C.3 Substantive changes after Candidate RecommentationRecommendation

This section provides information on the post Candidate Recommendation changes to the document that make changes to the specification of OWL.

C.4 Editorial changes after Candidate RecommentationRecommendation

This section provides information on post Candidate RecommentationRecommendation editorial changes to the document, i.e., changes that do not affect the specification of OWL.

C.5 Changes since Proposed Recommendation

This section provides information on post Proposed Recommendation changes to the document.


Index of Vocabulary (Informative)

The following table provides pointers to information about each element of the OWL vocabulary, as well as some elements of the RDF and RDFS vocabularies. The first column points to the vocabulary element's major definition in the abstract syntax of Section 2. The second column points to the vocabulary element's major definition in the OWL Lite abstract syntax. The third column points to the vocabularly element's major definition in the direct semantics of Section 3. The fourth column points to the major piece of the translation from the abstract syntax to triples for the vocabulary element Section 4. The fifth column points to the vocabularly element's major definition in the RDFS-compatible semantics of Section 5.

Vocabulary Terms
Vocabulary Term Abstract OWL DL Syntax Abstract OWL Lite Syntax Direct Semantics Mapping to Triples RDFS-Compatible Semantics
owl:AllDifferent 4.1 5.2
owl:allValuesFrom 2.3.2.3 2.3.1.2 3.2 4.1 5.2
owl:AnnotationProperty 2.3.1.3 2.3.2.4 3.2 4.1 5.2
owl:backwardCompatibleWith 2.1 2.1 4.1
owl:cardinality 2.3.2.3 2.3.1.2 3.2 4.1 5.2
owl:Class 2.3.2.1 2.3.1.1 3.3 4.1 5.2
owl:complementOf 2.3.2.2 3.2 4.1 5.2
owl:DatatypeProperty 2.3.2.4 2.3.1.3 3.3 4.1 5.2
owl:DeprecatedClass 2.3.2.1 2.3.1.1 3.3 4.1 5.2
owl:DeprecatedProperty 2.3.2.4 2.3.1.3 3.3 4.1 5.2
owl:DataRange 2.3.2.3 2.3.1.2 3.2 4.1 5.2
owl:differentFrom 2.2 2.2 3.3 4.1 5.2
owl:disjointWith 2.3.2.1 3.3 4.1 5.2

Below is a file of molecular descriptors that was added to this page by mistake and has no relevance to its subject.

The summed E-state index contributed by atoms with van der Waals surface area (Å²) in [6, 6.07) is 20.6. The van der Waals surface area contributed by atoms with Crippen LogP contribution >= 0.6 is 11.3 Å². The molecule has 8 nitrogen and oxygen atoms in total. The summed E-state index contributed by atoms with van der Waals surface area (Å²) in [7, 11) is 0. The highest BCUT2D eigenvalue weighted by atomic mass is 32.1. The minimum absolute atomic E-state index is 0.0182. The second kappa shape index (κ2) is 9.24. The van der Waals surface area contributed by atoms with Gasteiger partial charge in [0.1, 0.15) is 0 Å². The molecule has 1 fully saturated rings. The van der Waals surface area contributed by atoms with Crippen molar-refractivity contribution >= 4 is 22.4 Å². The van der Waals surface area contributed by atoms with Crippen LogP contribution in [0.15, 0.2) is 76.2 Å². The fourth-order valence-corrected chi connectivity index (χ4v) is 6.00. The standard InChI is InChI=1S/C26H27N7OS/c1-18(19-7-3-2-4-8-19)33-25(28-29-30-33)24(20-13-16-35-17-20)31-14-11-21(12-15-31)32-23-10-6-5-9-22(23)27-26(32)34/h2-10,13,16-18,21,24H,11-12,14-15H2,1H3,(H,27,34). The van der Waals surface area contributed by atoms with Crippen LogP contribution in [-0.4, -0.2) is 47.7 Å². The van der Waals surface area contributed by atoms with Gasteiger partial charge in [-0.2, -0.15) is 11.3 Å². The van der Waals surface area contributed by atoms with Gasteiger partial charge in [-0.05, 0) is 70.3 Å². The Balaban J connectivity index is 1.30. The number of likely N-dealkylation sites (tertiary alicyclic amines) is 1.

owl:distinctMembers 4.1 5.2
owl:equivalentClass 2.3.2.1 2.3.1.1 3.3 4.1 5.2
owl:equivalentProperty 2.3.1.3 2.3.1.3 3.3 4.1 5.2
owl:FunctionalProperty 2.3.2.4 2.3.1.3 3.3 4.1 5.2
owl:hasValue 2.3.2.3 3.2 4.1 5.2
owl:imports 2.1 2.1 3.4 4.1 5.4
owl:incompatibleWith 2.1 2.1 4.1
owl:intersectionOf 2.3.2.2 3.2 4.1 5.2
owl:InverseFunctionalProperty 2.3.2.4 2.3.1.3 3.3 4.1 5.2
owl:inverseOf 2.3.2.4 2.3.1.3 3.3 4.1 5.2
owl:maxCardinality 2.3.2.3 2.3.1.2 3.2 4.1 5.2
owl:minCardinality 2.3.2.3 2.3.1.2 3.2 4.1 5.2
owl:Nothing 2.1 2.1 3.2 4.1 5.2
owl:ObjectProperty 2.3.2.4 2.3.1.3 3.3 4.1 5.2
owl:oneOf 2.3.2.2 3.2 4.1 5.2
owl:onProperty 2.3.2.3 2.3.1.2 3.2 4.1 5.2
owl:Ontology 2.1 2.1 3.4 4.1 5.2
owl:OntologyProperty 2.3.1.3 2.3.2.4 3.2 4.1 5.2
owl:priorVersion 2.1 2.1 4.1
owl:Restriction 2.3.2.3 2.3.1.2 3.2 4.1 5.2
owl:sameAs 2.2 2.2 3.3 4.1 5.2
owl:someValuesFrom 2.3.2.3 2.3.1.2 3.2 4.1 5.2
owl:SymmetricProperty 2.3.2.4 2.3.1.3 3.3 4.1 4.2
owl:Thing 2.1 2.1 3.2 4.1 5.2
owl:TransitiveProperty 2.3.2.4 2.3.1.3 3.3 4.1 5.2
owl:unionOf 2.3.2.2 3.2 4.1 5.2
owl:versionInfo 2.1 2.1 4.1
rdf:List 4.1 5.2
rdf:nil 4.1 5.2
rdf:type 2.2 2.2 3.3 4.1
rdfs:comment 2.1 2.1 4.1
rdfs:Datatype 4.1 5.2
rdfs:domain 2.3.2.4 2.3.1.3 3.3 4.1 5.2
rdfs:label 2.1 2.1 4.1
rdfs:Literal 2.3.1.3 2.3.2.3 4.1 4.1 5.2
rdfs:range 2.3.2.4 2.3.1.3 3.3 4.1 5.2
rdfs:subClassOf 2.3.2.1 2.3.1.1 3.3 4.1 5.2
rdfs:subPropertyOf 2.3.1.3 2.3.1.3 3.3 4.1 5.2

Acknowledgments

The Joint US/EU ad hoc Agent Markup Language Committee developed DAML+OIL, which is the direct precursor to OWL. Many of the ideas in DAML+OIL and thus in OWL are also present in the Ontology Inference Layer (OIL).

This document is the result of extensive discussions within the Web Ontology Working Group as a whole. The participants in this working group included: Yasser al Safadi, Jean-FrancoisalSafadi, Jean-François Baget, James Barnette, Sean Bechhofer, Jonathan Borden, Frederik Brysse, Stephen Buswell, Jeremy Carroll, Dan Connolly, Peter Crowther, Jonathan Dale, Jos De Roo, David De Roure, Mike Dean, Larry Eshelman, JeromeJérôme Euzenat, Dieter Fensel,Tim Finin, Nicholas Gibbins, PatSandro Hawke, Patrick Hayes, Jeff Heflin, Ziv Hellman, James Hendler, Bernard Horan, Masahiro Hori, Ian Horrocks, Jane Hunter, Francesco Iannuzzelli, Mario Jeckle, RuedigerRüdiger Klein, Natasha Kravtsova, Ora Lassila, Alexander Maedche,Massimo Marchiori, Deborah McGuinness, Libby Miller,Enrico Motta, Leo Obrst, Laurent Olivry , Peter Patel-Schneider,Mehrdad Omidvari, Martin Pike, Marwan Sabbouh, Guus Schreiber, Shimizu Noboru,Noboru Shimizu, Michael Sintek, Michael Smith, NedK. Smith, John Stanton, Lynn Andrea Stein, Herman ter Horst, Lynne R. Thompson,David Trastour, Frank van Harmelen, Bernard Vatant, Raphael Volz, Evan Wallace, Christopher Welty, Charles White, and John Yanosy.


References